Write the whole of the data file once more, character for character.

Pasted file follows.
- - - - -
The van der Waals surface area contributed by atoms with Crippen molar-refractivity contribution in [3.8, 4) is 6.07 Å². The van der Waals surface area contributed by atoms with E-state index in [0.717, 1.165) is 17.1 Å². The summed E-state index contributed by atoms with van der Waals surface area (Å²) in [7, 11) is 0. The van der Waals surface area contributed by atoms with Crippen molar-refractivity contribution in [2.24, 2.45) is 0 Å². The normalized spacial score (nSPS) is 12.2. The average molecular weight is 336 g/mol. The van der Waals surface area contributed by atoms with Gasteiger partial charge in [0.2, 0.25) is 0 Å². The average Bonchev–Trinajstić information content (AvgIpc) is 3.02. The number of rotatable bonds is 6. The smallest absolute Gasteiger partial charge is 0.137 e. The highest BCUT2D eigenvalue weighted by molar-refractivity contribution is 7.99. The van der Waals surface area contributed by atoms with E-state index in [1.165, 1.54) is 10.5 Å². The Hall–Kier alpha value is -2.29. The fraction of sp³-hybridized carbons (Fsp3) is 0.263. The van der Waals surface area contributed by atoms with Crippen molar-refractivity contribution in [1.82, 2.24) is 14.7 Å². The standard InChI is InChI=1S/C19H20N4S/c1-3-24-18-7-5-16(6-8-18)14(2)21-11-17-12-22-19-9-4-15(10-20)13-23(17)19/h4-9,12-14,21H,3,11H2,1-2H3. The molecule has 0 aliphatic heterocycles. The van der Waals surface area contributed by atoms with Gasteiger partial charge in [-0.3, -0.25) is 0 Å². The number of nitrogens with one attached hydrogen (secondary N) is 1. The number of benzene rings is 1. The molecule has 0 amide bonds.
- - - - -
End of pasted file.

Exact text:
The van der Waals surface area contributed by atoms with Crippen molar-refractivity contribution in [3.8, 4) is 6.07 Å². The van der Waals surface area contributed by atoms with E-state index in [0.717, 1.165) is 17.1 Å². The summed E-state index contributed by atoms with van der Waals surface area (Å²) in [7, 11) is 0. The van der Waals surface area contributed by atoms with Crippen molar-refractivity contribution in [2.24, 2.45) is 0 Å². The normalized spacial score (nSPS) is 12.2. The average molecular weight is 336 g/mol. The van der Waals surface area contributed by atoms with Gasteiger partial charge in [0.2, 0.25) is 0 Å². The average Bonchev–Trinajstić information content (AvgIpc) is 3.02. The number of rotatable bonds is 6. The smallest absolute Gasteiger partial charge is 0.137 e. The highest BCUT2D eigenvalue weighted by molar-refractivity contribution is 7.99. The van der Waals surface area contributed by atoms with E-state index in [1.165, 1.54) is 10.5 Å². The Hall–Kier alpha value is -2.29. The fraction of sp³-hybridized carbons (Fsp3) is 0.263. The van der Waals surface area contributed by atoms with Crippen molar-refractivity contribution in [1.82, 2.24) is 14.7 Å². The standard InChI is InChI=1S/C19H20N4S/c1-3-24-18-7-5-16(6-8-18)14(2)21-11-17-12-22-19-9-4-15(10-20)13-23(17)19/h4-9,12-14,21H,3,11H2,1-2H3. The molecule has 0 aliphatic heterocycles. The van der Waals surface area contributed by atoms with Gasteiger partial charge in [-0.3, -0.25) is 0 Å². The number of nitrogens with one attached hydrogen (secondary N) is 1. The number of benzene rings is 1. The molecule has 0 amide bonds.